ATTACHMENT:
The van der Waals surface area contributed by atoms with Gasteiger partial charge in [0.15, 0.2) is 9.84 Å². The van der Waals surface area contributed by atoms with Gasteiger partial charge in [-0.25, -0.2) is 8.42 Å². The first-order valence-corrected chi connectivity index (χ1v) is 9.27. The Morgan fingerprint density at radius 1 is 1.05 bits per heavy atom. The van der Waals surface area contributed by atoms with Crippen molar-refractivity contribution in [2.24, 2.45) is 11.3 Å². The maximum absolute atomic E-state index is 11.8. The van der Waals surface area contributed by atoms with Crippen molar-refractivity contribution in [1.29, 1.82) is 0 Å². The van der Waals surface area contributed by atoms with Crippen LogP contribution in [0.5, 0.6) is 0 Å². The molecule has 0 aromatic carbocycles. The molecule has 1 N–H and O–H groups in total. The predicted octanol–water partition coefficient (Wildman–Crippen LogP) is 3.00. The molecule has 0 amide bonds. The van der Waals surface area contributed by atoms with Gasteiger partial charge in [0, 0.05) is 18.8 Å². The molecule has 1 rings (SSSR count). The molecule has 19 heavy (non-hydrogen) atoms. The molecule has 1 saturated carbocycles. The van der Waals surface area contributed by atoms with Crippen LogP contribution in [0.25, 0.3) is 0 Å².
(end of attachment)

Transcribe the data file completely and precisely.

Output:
The van der Waals surface area contributed by atoms with Gasteiger partial charge in [0.15, 0.2) is 9.84 Å². The van der Waals surface area contributed by atoms with Gasteiger partial charge in [-0.25, -0.2) is 8.42 Å². The first-order valence-corrected chi connectivity index (χ1v) is 9.27. The Morgan fingerprint density at radius 1 is 1.05 bits per heavy atom. The van der Waals surface area contributed by atoms with Crippen molar-refractivity contribution in [2.24, 2.45) is 11.3 Å². The maximum absolute atomic E-state index is 11.8. The van der Waals surface area contributed by atoms with Crippen molar-refractivity contribution in [1.29, 1.82) is 0 Å². The van der Waals surface area contributed by atoms with Crippen LogP contribution in [0.5, 0.6) is 0 Å². The molecule has 0 aromatic carbocycles. The molecule has 1 N–H and O–H groups in total. The predicted octanol–water partition coefficient (Wildman–Crippen LogP) is 3.00. The molecule has 0 amide bonds. The van der Waals surface area contributed by atoms with Gasteiger partial charge in [0, 0.05) is 18.8 Å². The molecule has 1 rings (SSSR count). The molecule has 19 heavy (non-hydrogen) atoms. The molecule has 1 saturated carbocycles. The van der Waals surface area contributed by atoms with Crippen LogP contribution in [0.25, 0.3) is 0 Å².